Andrew Berry arrested in 2013 for allegedly assaulting wife

Andrew Berry was arrested in September 2013 for allegedly assaulting his wife and released on the condition that he have no contact with her or his two young children, an Oak Bay police officer testified Thursday in B.C. Supreme Court.

Const. Alex Omoding was testifying at Berry’s trial for the second-degree murders of his daughters, six-year-old daughter Chloe and four-year-old Aubrey, on Christmas Day 2017.

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Omoding told the jury that he and Const. Eric Payne responded to a call from Berry’s wife, Sarah Cotton, on Sept. 13, 2013. The officers went to the family home and spoke to her.

Berry was arrested, then released on an undertaking to appear in court on Oct. 30, 2013. He was ordered to have no contact, directly or indirectly, with Cotton, Chloe or Aubrey, and to stay away from the family home until further order of the court.

The jury received from Crown prosecutor Patrick Weir copies of the undertaking given to Berry when he was arrested.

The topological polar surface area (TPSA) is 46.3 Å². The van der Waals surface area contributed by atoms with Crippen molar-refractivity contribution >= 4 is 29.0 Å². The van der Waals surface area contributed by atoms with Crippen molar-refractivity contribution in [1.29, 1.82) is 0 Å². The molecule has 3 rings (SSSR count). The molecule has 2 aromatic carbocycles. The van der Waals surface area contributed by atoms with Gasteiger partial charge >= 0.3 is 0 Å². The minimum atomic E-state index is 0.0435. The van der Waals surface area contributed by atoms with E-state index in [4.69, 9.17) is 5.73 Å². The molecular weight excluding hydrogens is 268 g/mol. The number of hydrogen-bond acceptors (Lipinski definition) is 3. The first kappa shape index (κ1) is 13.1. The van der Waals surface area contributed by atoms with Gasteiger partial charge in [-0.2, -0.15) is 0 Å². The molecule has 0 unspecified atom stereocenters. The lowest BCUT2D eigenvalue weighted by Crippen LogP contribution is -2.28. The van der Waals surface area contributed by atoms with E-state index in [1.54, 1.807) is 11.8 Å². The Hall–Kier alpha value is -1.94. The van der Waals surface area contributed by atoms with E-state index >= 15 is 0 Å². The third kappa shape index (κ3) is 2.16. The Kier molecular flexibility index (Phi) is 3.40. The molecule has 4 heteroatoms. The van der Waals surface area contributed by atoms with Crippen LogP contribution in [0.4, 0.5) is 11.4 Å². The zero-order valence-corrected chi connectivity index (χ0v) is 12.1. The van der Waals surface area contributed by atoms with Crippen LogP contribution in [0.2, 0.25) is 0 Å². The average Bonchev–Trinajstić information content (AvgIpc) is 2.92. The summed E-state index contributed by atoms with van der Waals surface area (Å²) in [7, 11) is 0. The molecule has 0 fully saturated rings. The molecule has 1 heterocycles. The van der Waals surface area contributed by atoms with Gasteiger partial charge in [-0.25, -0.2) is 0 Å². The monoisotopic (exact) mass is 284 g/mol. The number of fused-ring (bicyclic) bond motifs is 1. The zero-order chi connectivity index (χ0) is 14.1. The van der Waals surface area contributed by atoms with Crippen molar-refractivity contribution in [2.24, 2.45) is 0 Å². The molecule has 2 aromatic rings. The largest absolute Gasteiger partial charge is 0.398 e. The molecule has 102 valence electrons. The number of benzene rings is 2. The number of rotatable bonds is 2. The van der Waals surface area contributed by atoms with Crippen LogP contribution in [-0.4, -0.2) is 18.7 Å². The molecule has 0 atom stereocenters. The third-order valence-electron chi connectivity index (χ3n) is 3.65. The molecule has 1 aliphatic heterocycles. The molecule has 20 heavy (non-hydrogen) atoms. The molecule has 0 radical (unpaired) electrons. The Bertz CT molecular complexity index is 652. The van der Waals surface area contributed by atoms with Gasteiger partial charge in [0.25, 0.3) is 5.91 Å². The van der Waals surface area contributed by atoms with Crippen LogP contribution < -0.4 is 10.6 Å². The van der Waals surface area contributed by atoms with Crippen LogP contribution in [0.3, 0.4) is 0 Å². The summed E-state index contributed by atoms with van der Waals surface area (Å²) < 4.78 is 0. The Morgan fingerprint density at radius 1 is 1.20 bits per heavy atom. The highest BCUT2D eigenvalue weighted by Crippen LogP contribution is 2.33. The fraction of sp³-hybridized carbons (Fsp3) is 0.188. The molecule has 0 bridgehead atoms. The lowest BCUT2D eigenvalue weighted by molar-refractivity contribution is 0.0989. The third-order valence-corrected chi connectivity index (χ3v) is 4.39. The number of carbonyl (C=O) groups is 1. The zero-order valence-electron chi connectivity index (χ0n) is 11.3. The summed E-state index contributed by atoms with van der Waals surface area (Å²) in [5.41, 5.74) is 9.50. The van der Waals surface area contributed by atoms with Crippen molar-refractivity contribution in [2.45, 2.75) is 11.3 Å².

Omoding recommended that Berry be charged with assaulting Cotton on Sept. 12 and Sept. 13, but the Crown did not approve the charges.

The jury heard that when Berry appeared in court on Nov. 19, 2013, he was placed on a peace bond, a court order requiring him to keep the peace and be of good behaviour.

Berry agreed to abide by conditions not to have contact with Cotton, directly or indirectly, and not to go to Cotton’s residence, workplace or school, unless permitted by a family court order.

During cross-examination, Omoding agreed with defence lawyer Kevin McCullough that the allegations of assault only involved Cotton, not the two children.

He also agreed that police officers are required to follow certain policies for spousal assault.

“One of the policies is to place someone under a no-contact order and, in effect, what happens is once the allegation is made, you follow through and place him on conditions,” McCullough said.

“You placed him on the undertaking not to communicate directly or indirectly with her and he could no longer go to the family home, pursuant to policy.”

“There are other things you have to consider,” Omoding replied, although he did not elaborate.

McCullough noted that there is no mention in the peace bond of Berry having no contact with the children.

“And in fact, the conditions are set to allow Berry to have contact with the children through a family court order.”

Weir asked Omoding what other factors he considered in the situation.

“Well, first of all safety. The safety of the person making the complaint. You also have to factor in, at the time there was a baby, two kids in that house and there was fighting and arguments. Those were risk factors,” Omoding replied.

ldickson@timescolonist.com

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